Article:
The dispersion was then dialysed against streaming demineralised water for 9 days to remove the non-precipitated silicates. After dialysis, the pH had dropped from 10 to 5.5 and, due to the lower solubility of silica at pH 5.5, all excess silica precipitated in bulk. These large silica aggregates were removed by centrifugation at 2500 rpm. The resulting blue-white scattering dispersions showed streaming birefringence and had solid contents of around 1 g/L.
 Two different delayed-gelation systems were generated using respectively non-coated and coated boehmite rods. The results show that the presence of particles, and particularly elongate particles, in delayed-gelation solutions can enhance gel strength and stability with an efficiency which can be higher than that achievable by the addition of an equivalent weight of extra gelant.
 System 1: Non-Coated Rod-Shaped Particles
 Non-coated BM1 and BM2 boehmite rods were suspended in delayed-gelation systems based on the controlled hydrolysis of aluminium species starting from an aqueous solution of aluminium chloride and/or aluminium chlorohydrate, Al 2 (OH) m Cl n , where m is in the range 4 to 5, n is in the range 1 to 2 and (m+n)=6. For these systems, the efficiency with which the boehmite rods enhanced gel strength and stability was compared to that of an equivalent dosage of CL spherical alumina-coated colloidal silica particles (more specifically, Ludox CL12 particles).
 FIG. 13 shows the effect of increasing the gelant concentration, [Al 2 (OH) 5 Cl.2.5H 2 O] on the gel times and the strengths and stabilities of gels containing 1, 2 or 4 wt % gelant. In all cases, the pre-gel solutions contained 2 wt % potassium chloride and urea activator was present at a concentration of 3 wt %. The gels were developed by ageing the pre-gel solutions at a constant temperature of 71° C. No boehmite rods were present in these comparative examples.
 When the concentration of gelant was 1 wt %, a very weak gel (code 2) formed after 9 hours but one hour later the gel had degraded to a turbid suspension which had a similar viscosity to the pre-gel solution. In contrast, when the gelant concentration was 4 wt %, a strong solid gel (code 5) formed after 24 hours. Subsequently, during the period 24-74 hours, the gel expelled water but the strength of the gel phase was maintained.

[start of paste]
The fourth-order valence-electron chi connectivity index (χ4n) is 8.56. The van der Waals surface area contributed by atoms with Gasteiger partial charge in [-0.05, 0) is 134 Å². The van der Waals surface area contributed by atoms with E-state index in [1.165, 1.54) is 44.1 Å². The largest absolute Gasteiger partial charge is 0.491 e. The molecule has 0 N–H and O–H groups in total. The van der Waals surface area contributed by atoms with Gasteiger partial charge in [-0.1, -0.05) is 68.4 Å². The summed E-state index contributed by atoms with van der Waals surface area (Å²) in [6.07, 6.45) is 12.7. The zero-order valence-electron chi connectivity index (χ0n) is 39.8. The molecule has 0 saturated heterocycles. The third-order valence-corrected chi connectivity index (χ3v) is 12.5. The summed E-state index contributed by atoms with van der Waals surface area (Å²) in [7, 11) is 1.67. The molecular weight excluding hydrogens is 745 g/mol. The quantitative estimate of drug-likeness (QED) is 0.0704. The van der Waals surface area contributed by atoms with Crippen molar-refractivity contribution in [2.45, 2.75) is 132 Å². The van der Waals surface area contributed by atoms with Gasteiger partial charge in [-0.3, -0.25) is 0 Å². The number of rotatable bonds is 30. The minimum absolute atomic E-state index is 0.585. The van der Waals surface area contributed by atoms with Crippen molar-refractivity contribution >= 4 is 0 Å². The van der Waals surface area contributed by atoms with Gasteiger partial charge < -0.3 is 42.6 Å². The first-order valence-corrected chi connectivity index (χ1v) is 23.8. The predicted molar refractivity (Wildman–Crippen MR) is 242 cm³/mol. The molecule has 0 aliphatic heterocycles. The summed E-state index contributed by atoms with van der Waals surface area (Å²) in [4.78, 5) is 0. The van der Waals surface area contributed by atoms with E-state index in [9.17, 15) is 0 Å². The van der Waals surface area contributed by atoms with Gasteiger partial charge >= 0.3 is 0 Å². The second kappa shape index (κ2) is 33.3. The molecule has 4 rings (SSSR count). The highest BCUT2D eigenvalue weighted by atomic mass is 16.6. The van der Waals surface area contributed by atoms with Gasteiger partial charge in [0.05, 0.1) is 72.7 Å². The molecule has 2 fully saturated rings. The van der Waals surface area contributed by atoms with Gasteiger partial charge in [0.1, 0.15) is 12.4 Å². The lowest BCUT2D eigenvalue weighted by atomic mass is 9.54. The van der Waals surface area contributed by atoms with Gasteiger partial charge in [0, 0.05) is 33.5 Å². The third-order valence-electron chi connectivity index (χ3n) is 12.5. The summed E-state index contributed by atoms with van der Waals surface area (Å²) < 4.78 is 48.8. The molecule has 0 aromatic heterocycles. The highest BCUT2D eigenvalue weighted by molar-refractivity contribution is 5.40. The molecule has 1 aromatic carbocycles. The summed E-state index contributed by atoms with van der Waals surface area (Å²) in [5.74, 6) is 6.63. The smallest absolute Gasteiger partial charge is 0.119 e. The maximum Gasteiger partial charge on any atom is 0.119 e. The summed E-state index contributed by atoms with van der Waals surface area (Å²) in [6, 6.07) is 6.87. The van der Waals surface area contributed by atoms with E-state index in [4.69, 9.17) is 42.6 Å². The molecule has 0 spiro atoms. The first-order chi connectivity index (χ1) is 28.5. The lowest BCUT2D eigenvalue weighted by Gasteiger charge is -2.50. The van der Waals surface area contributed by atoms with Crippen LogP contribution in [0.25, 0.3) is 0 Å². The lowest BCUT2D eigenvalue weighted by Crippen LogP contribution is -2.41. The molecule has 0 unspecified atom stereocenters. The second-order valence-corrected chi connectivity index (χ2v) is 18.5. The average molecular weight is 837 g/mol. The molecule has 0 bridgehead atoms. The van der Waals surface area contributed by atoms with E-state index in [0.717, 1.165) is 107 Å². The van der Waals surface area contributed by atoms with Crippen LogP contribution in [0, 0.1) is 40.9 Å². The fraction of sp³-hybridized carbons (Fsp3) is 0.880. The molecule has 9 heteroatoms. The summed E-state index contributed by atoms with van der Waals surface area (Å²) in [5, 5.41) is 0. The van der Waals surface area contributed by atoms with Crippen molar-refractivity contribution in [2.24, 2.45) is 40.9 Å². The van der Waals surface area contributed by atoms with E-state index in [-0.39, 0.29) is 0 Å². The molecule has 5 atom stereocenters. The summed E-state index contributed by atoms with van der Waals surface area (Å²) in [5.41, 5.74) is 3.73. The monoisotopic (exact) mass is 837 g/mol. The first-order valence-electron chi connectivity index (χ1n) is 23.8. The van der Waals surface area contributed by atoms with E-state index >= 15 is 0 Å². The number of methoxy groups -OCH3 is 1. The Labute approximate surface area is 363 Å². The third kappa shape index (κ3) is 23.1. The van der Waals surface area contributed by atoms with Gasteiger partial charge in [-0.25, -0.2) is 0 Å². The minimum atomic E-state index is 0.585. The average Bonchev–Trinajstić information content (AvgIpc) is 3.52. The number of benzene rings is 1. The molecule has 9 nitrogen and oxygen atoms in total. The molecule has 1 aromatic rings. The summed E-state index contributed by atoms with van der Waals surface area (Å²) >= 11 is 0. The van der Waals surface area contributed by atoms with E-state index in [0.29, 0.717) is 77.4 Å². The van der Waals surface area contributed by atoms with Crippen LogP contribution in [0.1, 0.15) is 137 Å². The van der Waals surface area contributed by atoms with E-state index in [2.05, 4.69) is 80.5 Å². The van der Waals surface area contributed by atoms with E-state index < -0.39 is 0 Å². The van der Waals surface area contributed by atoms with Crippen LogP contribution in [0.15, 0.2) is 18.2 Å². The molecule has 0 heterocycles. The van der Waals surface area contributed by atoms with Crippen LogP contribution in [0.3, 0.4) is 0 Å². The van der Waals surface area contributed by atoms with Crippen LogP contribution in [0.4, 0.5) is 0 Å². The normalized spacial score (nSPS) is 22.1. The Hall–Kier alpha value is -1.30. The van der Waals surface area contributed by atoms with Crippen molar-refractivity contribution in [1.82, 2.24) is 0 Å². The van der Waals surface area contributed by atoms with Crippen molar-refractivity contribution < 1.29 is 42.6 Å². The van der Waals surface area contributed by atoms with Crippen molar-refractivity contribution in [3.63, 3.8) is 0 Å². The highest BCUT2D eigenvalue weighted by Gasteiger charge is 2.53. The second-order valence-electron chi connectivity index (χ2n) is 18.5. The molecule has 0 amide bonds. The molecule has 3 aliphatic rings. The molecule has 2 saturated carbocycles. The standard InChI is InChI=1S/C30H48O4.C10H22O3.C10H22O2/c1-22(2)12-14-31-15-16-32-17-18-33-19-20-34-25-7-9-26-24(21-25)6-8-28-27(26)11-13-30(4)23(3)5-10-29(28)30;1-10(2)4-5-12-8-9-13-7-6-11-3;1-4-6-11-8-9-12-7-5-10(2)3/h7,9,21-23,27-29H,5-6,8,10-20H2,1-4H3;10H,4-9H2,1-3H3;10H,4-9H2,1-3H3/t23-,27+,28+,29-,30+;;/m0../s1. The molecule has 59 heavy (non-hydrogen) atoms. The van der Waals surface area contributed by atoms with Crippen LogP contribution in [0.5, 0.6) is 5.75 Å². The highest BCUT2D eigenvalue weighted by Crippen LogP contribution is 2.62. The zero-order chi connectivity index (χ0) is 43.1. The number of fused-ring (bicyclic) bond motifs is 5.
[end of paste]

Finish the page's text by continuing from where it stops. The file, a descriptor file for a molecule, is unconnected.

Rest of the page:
The effects of adding the shorter boehmite rods (BM1), the longer boehmite rods (BM2) and the spherical alumina-coated colloidal silica particles (CL) on the strengths and stabilities of the solutions containing 1 and 2 wt % gelant are respectively shown in FIGS. 14, 15 and 16 . Again, all the test solutions contained 2 wt % potassium chloride and 3 wt % urea, and all were aged at a constant temperature of 71° C. The test results indicate that the efficiency with which the different particles enhance gel strength and stability decreases in the following order:
BM2 (longer rods) >> BM1 (shorter rods) > CL (spheres) Higher efficiency Lower Efficiency
 In terms of gel strength codes versus time, the gel formed by the system with 2 wt % gelant and 1 wt % BM2 was at least as strong and stable as the gel formed by the system containing 4 wt % gelant and no added particles.
 Furthermore, as shown by the data in FIG. 17 , which is a graph of amount of free water against time, the gel formed by 2 wt % gelant and 1 wt % BM2 showed a considerably reduced rate of free water development compared to that measured for the gel formed from 4 wt % gelant with no added particles. These results indicate that the rate of free water development decreases in the following order:
CL (spheres) > BM1 (shorter rods) > BM2 (longer rods) Higher rate Lower rate
 Again, this trend shows that the stabilising influence of the particles increases from spheres to rods and from shorter to longer rods.
 FIG. 18 shows the effect of increasing the ageing temperature on the gelation performance of particle-free solutions containing 2 and 4 wt % gelant. As expected, at the higher temperature (89° C.), both formulations showed a decreased gel time. Also, the gel containing 4 wt % gelant exhibited a reduced stability.